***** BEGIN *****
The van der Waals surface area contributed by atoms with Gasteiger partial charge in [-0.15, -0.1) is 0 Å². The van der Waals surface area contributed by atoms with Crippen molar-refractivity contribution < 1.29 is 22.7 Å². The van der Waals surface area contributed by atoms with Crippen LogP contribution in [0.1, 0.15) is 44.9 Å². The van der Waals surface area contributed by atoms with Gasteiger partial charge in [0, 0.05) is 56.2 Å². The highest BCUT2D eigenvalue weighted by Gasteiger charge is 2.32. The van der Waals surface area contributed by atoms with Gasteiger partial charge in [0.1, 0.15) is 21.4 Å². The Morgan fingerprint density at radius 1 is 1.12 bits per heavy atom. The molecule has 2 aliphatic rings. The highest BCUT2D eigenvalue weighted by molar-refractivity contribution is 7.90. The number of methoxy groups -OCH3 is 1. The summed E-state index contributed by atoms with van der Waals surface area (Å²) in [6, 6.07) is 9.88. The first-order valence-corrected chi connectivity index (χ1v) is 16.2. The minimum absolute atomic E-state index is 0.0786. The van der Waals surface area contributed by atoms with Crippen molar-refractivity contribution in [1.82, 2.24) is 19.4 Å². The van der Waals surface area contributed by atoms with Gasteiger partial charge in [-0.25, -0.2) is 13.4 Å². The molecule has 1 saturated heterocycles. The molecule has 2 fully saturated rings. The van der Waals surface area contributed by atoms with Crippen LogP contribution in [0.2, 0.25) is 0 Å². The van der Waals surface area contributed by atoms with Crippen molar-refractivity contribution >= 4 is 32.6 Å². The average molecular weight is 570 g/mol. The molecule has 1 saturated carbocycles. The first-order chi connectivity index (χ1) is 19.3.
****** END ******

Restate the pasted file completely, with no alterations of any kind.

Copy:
The van der Waals surface area contributed by atoms with Gasteiger partial charge in [-0.15, -0.1) is 0 Å². The van der Waals surface area contributed by atoms with Crippen molar-refractivity contribution < 1.29 is 22.7 Å². The van der Waals surface area contributed by atoms with Crippen LogP contribution in [0.1, 0.15) is 44.9 Å². The van der Waals surface area contributed by atoms with Gasteiger partial charge in [0, 0.05) is 56.2 Å². The highest BCUT2D eigenvalue weighted by Gasteiger charge is 2.32. The van der Waals surface area contributed by atoms with Gasteiger partial charge in [0.1, 0.15) is 21.4 Å². The Morgan fingerprint density at radius 1 is 1.12 bits per heavy atom. The molecule has 2 aliphatic rings. The highest BCUT2D eigenvalue weighted by molar-refractivity contribution is 7.90. The number of methoxy groups -OCH3 is 1. The summed E-state index contributed by atoms with van der Waals surface area (Å²) in [6, 6.07) is 9.88. The first-order valence-corrected chi connectivity index (χ1v) is 16.2. The minimum absolute atomic E-state index is 0.0786. The van der Waals surface area contributed by atoms with Crippen molar-refractivity contribution in [1.82, 2.24) is 19.4 Å². The van der Waals surface area contributed by atoms with Gasteiger partial charge in [-0.25, -0.2) is 13.4 Å². The molecule has 1 saturated heterocycles. The molecule has 2 fully saturated rings. The van der Waals surface area contributed by atoms with Crippen LogP contribution in [0.2, 0.25) is 0 Å². The van der Waals surface area contributed by atoms with Crippen molar-refractivity contribution >= 4 is 32.6 Å². The average molecular weight is 570 g/mol. The molecule has 1 saturated carbocycles. The first-order chi connectivity index (χ1) is 19.3.